Yet many stage managers still depend on illegal tactics ― mainly hanging up posters on everything they can. A theater promotion company in the vicinity of the Seoul Arts Center in Seocho-dong has its promoters start work at eight in the evening. Within two hours, the promoters will plaster posters over every telephone pole and empty space they can find around the center.
Yes, the posters will be taken down the next day, and yes, the promoters will put them back up again. They say they don’t mind; people will show up if they’re reminded to do so enough times, they say.

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Despite its fancy title, Mr. Jang’s job is essentially just that: to remind people, over and over again, to show up.
It was pouring rain, but he seemed relaxed. “This is the kind of day that works well for me,” he said. “No one is so harsh they’ll kick you out when they see you standing all wet.”
At 10 a.m., he was waiting for a bus to Sinchon, where he could walk to Hongik and Yonsei universities. In one hand was an umbrella, in the other hand a shopping bag with 50 posters for the play “Kiss Me Tiger” and a children’s musical performance, “Mom Won’t Tell Me.” But the shopping bag was already drenchedr, and it finally ripped open, dumping the posters into a pool of water. As he leaned forward to pick them up, a car drove by and sprayed him with water.
“Okay, so the day is not starting out so well,” he murmured.
First up on his schedule was a meeting with a professor at Hongik University who teaches a course titled “Understanding Theater Works.” He had confirmed the appointment the day before, but when he opened the door to her room, no one was there. He hurriedly called her mobile phone.
She said she had “completely forgotten” about the meeting and was out of town on business.
Nonplussed, he decided to wander around campus and meet students. He hung posters on the walls of the student union, in locker rooms and in lecture halls. He found two students slurping instant noodles inside a student theater. He approached them.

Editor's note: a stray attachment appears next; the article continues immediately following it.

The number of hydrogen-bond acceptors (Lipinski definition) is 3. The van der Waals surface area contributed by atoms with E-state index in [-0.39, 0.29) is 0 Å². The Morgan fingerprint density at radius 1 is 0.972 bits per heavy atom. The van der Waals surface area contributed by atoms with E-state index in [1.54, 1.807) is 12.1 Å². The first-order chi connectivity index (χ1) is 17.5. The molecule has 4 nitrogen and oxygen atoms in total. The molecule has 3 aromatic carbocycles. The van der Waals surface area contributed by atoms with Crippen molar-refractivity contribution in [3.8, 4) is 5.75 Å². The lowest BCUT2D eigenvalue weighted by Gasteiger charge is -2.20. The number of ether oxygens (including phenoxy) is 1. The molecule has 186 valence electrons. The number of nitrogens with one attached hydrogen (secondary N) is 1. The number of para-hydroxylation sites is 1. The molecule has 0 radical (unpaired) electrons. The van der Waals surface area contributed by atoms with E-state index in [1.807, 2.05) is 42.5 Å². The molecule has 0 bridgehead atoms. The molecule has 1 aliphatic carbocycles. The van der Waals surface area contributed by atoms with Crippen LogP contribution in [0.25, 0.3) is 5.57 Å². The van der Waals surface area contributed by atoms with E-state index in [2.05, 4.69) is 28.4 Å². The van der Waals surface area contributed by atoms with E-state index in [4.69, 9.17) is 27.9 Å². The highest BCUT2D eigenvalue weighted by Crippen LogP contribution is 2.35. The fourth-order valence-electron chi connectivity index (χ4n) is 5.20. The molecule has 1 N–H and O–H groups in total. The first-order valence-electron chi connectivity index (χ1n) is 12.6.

“This sure is a fine day for a hot cup of ramen,” he said, trying to start up a friendly conversation. But the two ignored him, so he dropped his bag with a loud thud on the table they were sitting at.
“Are you in the theater business or something?” one of the students asked.
Yes, he said, yes he is. “Korean musicals are very hip and cool these days.” In a hurry, he handed them the brochures, hung a few posters on the wall and stepped out of the room. By 1:30 p.m., he had worked his way through Yonsei and Sogang universities.
He skipped lunch. “College campuses are empty by four, so I have to hurry,” he said.
On his way from Hankuk University of Foreign Studies to Kyung Hee University, he spotted two kindergartens. He entered the first one. The teacher there was nice enough to give him a few minutes. But at the second one, he was stopped by a security guard, who suddenly appeared and yanked his shirt. No luck, but no hard feelings, either. He left some pamphlets at the security desk instead.
By 5 p.m., he had visited over 10 places. But his bag was still half full. He hopped in a taxi to go to his next stop.
By 6 p.m., he had finished walking through Korea University. His bag was much lighter. “On the days I pass out all my brochures, I feel proud, as if they had all been tickets I sold,” he said. “I’ll do better tomorrow. I’m going to be quicker and smarter.”


by Choi Min-woo, Lee Min-a